Last week during the men’s shows in Paris, cult New York-based brand, Hood by Air, presented a classics collection. (Somewhat confusingly, it was a Pre-Fall 2014 collection while everyone else was showing Fall/Winter 2014). It was complete with 16 looks that strayed quite a bit from the t-shirts and sweatshirts with which we have come to associate the brand. The HBA logo still adorned half of the looks, which included the brand's first foray into denim and a footwear collaboration with Italian label Forfex.
Coming on the heels of Business of Fashion’s piece regarding Paris’ place as the ultimate melting-pot of menswear, this move seems to make sense. After all, when Thom Browne decided he wanted to move into more experimental territory, he knew that he would find the most receptive fans in Paris. Of course, this was after years of showing in New York City and having an established brand name to take with him overseas.
But what of Hood by Air? The brand has only popped up on the international radar in the last 6 months or so, and with decidedly polarizing results. The runway shows are often wildly imaginative - a calling card of the Paris men's season if there was one. And just recently, the upstart label was picked up by the most venerable retailer of them all - Barneys - a sure sign that the brand is destined for great things.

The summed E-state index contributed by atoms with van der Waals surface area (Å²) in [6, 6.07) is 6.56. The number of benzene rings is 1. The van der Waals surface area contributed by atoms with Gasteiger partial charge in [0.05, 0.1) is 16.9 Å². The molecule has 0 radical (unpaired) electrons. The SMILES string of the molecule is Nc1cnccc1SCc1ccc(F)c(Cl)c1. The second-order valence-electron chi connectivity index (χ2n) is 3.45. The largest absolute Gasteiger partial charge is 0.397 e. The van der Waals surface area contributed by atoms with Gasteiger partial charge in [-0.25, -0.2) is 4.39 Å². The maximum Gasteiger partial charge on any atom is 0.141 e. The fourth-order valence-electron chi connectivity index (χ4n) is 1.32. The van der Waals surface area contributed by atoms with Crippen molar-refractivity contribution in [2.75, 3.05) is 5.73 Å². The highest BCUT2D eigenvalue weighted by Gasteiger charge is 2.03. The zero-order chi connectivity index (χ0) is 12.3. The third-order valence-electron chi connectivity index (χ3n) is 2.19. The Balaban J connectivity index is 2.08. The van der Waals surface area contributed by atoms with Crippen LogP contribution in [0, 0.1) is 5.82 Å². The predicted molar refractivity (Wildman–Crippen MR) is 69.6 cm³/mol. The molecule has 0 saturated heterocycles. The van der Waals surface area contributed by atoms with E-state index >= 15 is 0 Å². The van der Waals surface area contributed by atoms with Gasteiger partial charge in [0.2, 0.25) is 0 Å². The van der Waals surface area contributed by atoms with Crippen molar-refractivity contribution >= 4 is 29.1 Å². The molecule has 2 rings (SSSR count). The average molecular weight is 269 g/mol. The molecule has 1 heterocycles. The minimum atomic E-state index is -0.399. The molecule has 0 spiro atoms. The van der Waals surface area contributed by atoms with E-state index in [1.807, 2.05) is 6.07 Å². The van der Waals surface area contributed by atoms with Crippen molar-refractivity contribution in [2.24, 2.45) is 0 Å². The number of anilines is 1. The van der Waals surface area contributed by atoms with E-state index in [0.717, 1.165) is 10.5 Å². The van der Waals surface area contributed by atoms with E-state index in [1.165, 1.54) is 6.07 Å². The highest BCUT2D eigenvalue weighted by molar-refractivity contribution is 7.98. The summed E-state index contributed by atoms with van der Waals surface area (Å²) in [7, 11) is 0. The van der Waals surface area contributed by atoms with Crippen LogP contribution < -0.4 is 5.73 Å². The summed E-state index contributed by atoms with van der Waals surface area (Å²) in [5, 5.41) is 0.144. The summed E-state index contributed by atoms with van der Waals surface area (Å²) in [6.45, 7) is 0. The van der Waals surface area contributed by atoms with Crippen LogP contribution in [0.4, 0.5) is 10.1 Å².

The question remains though - does Hood by Air belong in Paris? If you concede that the brand is, at least for the moment, tethered to the streetwear world, then its spiritual home is and forever will be New York City, the same place that birthed numerous other countercultures, like hip-hop and skateboarding. In fact, it is New York’s melting pot of underground cultures that have allowed brands like Hood by Air to flourish.
So, sure, the label might have something in common with the shows in Paris, but you can’t say it truly belongs when it is such a distinctly New York entity. If designers like Shayne Oliver of Hood by Air, and his fellow avant-leaning New York designers, like Siki Im, for example, (not to compare the two!) continue to show in New York, maybe, instead of Paris becoming the sole breeding ground for directional clothing, we can create a home in New York for innovative design as well.